Unable to come up with the down payment she was forced to sign a lease for one side of the exact duplex she wanted to purchase. Two weeks later, after moving in the duplex was sold to an “investor.”

      15 years later, after paying off that mortgage, the property was sold. (After his 15 year loan was done, he wanted other, different property)

      My mother was still there, paying the yearly increases in mortgage anyway, despite the loan being fixed, and now faced a little more sizable increase b/c of the ownership change. They got’s to cover THEIR expenses, don’tcha know…

      This cycle repeated. 15 more years she’s still in this half of a duplex. Helps pay off another landlord/investor’s note. At 15 years it gets put on the block again, doesn’t sell immediately, so she gets another one year lease, but months into that an offer is accepted and she immediately gets notice that her lease will not be renewed after that final year because the new owner liked the unit and was going to move into it.

      My mother, due to simply not having a down payment (and could never raise enough for any property after that time because of being a single mother–we barely had food on the table at times…wait table, what table?…), was forced to RENT and pay one investor’s mortgage off completely, and likely a large percentage of another one’s.

      Additionally, the entire time she did that she paid for lots of improvements–planted trees, gardens, carpeted different rooms inside, painted inside, took care of the entire place as if she owned it…etc. Adding value because it was (she thought) her home and neighborhood. This was her community.

      And her reward for paying “rent” for over 31 years for the SAME HOUSING UNIT was getting kicked out and forced to scramble in her late 60s to find a place to live. (The move out also cost her thousands of $$ in time and energy and stress and storage and moving trucks and broken items during the move and more.)

      My uncle still owns HIS home that he got a down payment for. He gets rent, after expenses keeps thousands ever year as income, plus gets to keep it as an asset and use it as collateral for the farm he was later able to buy.

      Amazing how different life is for many people if you can simply scrimp together a DOWN PAYMENT.

      I wonder if growing up we would’ve had more food on the table, or been able to take a vacation, if instead of paying someone else rent for her entire life, my mother could’ve had a stable, fixed mortgage payment.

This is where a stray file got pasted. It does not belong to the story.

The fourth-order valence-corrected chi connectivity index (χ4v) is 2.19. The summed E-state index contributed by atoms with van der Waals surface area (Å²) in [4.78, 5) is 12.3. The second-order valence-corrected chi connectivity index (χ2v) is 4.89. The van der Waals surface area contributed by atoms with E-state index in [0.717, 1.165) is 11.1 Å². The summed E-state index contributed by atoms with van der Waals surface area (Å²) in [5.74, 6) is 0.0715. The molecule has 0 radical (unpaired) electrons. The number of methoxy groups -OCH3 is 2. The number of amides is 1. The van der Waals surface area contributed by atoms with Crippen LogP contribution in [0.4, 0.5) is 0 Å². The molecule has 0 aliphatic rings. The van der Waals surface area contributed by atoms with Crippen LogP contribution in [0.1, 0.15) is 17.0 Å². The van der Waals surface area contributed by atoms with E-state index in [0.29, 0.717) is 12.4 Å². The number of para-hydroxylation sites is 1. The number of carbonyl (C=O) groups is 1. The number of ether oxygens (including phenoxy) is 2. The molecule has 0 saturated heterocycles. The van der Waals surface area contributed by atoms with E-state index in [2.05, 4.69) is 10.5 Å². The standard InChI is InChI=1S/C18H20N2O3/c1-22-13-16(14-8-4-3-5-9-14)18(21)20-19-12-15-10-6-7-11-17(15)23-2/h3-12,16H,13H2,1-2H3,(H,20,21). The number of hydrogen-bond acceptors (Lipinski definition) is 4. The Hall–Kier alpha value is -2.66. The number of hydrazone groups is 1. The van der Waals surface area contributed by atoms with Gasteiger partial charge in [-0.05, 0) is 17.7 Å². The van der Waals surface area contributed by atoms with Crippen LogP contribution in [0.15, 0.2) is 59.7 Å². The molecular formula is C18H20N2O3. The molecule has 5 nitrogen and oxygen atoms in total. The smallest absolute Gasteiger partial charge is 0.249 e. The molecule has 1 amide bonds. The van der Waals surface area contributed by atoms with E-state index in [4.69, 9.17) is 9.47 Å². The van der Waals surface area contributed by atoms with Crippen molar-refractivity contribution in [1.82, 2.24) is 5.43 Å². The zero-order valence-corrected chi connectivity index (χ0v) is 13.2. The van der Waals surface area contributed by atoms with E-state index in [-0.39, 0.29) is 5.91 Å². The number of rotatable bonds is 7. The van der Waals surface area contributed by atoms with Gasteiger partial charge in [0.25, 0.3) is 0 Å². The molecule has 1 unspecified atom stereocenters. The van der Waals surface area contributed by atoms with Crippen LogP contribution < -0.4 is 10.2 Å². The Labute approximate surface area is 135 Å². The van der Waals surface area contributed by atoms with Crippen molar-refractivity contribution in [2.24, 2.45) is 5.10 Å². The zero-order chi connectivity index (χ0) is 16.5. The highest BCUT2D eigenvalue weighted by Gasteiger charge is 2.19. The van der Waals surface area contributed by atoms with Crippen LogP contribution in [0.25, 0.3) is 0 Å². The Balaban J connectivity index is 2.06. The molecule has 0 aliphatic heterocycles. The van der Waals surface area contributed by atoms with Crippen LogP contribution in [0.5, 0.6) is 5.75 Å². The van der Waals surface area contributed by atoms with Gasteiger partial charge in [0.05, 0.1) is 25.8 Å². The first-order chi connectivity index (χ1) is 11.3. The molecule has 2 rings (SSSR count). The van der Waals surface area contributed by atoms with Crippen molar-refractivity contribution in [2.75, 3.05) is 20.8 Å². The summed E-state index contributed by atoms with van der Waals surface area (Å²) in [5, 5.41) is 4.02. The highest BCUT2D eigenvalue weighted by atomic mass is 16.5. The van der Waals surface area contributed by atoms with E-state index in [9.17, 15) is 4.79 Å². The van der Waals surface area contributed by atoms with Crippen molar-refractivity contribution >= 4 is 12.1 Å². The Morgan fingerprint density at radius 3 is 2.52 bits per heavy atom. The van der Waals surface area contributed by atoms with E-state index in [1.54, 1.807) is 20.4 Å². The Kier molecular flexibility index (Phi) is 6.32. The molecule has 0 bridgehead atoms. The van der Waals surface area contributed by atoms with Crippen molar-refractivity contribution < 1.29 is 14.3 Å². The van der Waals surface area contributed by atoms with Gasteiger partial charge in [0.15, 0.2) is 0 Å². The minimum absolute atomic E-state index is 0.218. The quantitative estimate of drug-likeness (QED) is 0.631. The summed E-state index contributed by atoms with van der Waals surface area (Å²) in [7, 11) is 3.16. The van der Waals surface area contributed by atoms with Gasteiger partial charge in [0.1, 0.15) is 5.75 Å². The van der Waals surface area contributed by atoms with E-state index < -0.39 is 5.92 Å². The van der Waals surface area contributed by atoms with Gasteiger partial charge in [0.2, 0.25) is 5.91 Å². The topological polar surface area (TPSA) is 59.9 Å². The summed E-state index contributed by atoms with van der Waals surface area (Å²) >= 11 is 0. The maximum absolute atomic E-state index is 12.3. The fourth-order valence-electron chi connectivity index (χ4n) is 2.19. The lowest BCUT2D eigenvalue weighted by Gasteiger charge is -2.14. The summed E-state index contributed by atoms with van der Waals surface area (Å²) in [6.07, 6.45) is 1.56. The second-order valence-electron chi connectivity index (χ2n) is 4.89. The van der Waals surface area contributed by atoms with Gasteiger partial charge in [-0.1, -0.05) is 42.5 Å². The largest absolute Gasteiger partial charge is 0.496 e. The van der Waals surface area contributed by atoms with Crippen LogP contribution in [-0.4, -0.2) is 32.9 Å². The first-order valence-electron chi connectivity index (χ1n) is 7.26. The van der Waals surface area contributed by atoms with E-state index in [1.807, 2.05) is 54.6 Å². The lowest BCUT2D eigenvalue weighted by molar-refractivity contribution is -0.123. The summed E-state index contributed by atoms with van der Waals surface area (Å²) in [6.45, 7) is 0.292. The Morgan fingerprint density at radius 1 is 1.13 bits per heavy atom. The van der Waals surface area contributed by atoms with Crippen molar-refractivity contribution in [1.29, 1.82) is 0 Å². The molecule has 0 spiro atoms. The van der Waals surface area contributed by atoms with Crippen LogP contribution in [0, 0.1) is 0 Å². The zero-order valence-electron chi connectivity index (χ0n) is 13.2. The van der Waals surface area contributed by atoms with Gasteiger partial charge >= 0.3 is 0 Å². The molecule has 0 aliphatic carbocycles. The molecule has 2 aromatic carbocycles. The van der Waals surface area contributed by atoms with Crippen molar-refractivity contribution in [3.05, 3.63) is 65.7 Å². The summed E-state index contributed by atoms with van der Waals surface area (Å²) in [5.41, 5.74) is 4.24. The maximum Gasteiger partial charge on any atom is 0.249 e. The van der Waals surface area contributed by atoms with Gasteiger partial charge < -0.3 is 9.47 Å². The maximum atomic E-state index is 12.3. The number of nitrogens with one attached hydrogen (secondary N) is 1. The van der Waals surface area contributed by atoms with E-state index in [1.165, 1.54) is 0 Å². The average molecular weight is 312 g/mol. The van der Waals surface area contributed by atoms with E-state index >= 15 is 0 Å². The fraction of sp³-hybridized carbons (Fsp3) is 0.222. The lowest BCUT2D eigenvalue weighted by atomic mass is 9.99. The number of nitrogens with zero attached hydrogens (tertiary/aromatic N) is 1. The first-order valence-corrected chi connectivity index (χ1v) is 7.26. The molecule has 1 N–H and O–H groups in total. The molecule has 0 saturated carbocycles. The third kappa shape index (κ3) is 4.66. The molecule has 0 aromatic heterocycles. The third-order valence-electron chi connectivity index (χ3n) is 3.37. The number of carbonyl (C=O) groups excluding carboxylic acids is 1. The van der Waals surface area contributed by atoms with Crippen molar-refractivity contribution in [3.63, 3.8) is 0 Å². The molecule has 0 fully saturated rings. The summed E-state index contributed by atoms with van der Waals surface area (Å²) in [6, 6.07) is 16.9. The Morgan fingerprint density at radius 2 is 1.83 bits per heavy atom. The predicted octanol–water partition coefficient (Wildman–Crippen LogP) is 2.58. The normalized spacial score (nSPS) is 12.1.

3. Fiver

      Note that the dot-plot of States appears to indicate the ‘supply-inelastic’ areas are essentially the prime coastal areas, in other words, where most of the economic activity has taken place for decades, including vast amounts of migrating capital in the form of retirees.

    4. Guy

      Piketty starts from pretax remuneration . People start from after tax remuneration.
      That destroys or at least diminishes greatly his argument.
      And anyway in the US the picture is confused by the fact that the mortgage finance
      is sector effectively nationalised.

  2. JTMcPhee

    So where do the claims come from, the ones stating that a tiny fraction of people own 70 or 80 or 90 percent of all the wealth and a huge and steadily increasing majority of all what us ordinary mopes think of as “income”?

    Seems to me the boundaries of this arithmetic exercise are artfully drawn to obscure once again the Great Grab, laying some of the disparity and cancerous condition to “who inherits a paid-off mortgage,” and skimming over the huge amount of people for whom even having cheap lodgings would not spare them from a life of desperation and further impoverishment.

    Or am I missing some genius economist insight?

    1. heresy101

      When you see “elastic/inelastic”, you know it is economist double speak that has NO relation to reality. Those that own homes that they paid too many dollars to the banks because Greenspan et. al. we’re trying to pump up bank profits are not the new landed gentry. What a crock of sh*t from an “economist” from the BIS. As the great recession showed, the banks will own a great bulk of the landed wealth.